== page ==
WASHINGTON DC - As the July election approaches, the opposition faces a biased election body and a ruling party with far superior financial resources and access to the media, making the contest unfair, a leading rights advocate says.
Ou Virak, head of the Cambodian Center for Human Rights, told “Hello VOA” last week that the newly formed opposition Cambodia National Rescue Party should be given a fair chance at the elections as it goes up against the ruling Cambodian People’s Party of Prime Minister Hun Sen.
But the ruling party continues to take unfair advantage of its assets, including the use of police, military and other state officials for campaigning, among other inequalities, he said. The environment has created a situation in which many people are discouraged to vote, he said.
This runs counter to calls from election monitors and the international community, who say the July polls risk illegitimacy if the opposition is not given a chance to properly contest the elections, Ou Virak said.
The US and others have called for reforms of the National Election Committee, which is criticized for bias towards the ruling party, and the return of opposition leader Sam Rainsy, who lives in exile to avoid incarceration on charges he says are politically motivated.
The CPP has other advantages, as well, Ou Virak said. It has the ability to raise large amounts of money, and it has support from nearly all broadcast media, which is either state-run or run by CPP supporters. At the same time, small or medium-sized businesses run by opposition supporters can feel the pressure too, he said.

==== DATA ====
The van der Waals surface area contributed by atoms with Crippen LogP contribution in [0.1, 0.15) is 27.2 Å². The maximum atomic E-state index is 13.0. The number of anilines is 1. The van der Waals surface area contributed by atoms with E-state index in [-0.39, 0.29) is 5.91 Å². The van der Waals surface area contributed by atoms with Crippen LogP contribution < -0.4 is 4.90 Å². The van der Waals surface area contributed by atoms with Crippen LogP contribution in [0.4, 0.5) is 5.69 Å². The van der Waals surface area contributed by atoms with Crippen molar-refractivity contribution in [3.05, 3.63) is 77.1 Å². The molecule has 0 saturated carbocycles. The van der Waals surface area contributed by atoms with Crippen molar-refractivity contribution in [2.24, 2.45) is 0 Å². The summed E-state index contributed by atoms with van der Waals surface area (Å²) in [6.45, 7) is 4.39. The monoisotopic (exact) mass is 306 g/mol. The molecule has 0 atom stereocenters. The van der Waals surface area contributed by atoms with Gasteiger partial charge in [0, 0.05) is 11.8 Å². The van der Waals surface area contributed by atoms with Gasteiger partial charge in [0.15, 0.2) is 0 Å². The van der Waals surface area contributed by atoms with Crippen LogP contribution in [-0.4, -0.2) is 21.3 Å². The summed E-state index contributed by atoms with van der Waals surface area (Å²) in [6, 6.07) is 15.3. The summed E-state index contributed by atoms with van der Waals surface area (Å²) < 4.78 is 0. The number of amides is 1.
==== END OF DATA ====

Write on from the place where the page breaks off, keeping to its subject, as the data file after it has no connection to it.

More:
“The ruling party is afraid of the opposition,” Ou Virak said. “If not, they would not have left the situation as it is now, while there is a lot of criticism.”
And while the system is flawed leading up to the election, there will likely be other irregularities come voting day, he said. This is when vote-buying and intimidation at polling sites occur, he said.
Still, he encouraged people to vote as they will, whether for the ruling party or the opposition.
Without reform, he said, it is difficult for new Cambodian leaders to emerge.
“With a free media and no intimidation, those who are creative, with good ideas and good public speaking skills have more chances to get involved in politics,” he said. “But in Cambodia at the moment, we don’t have such an environment.”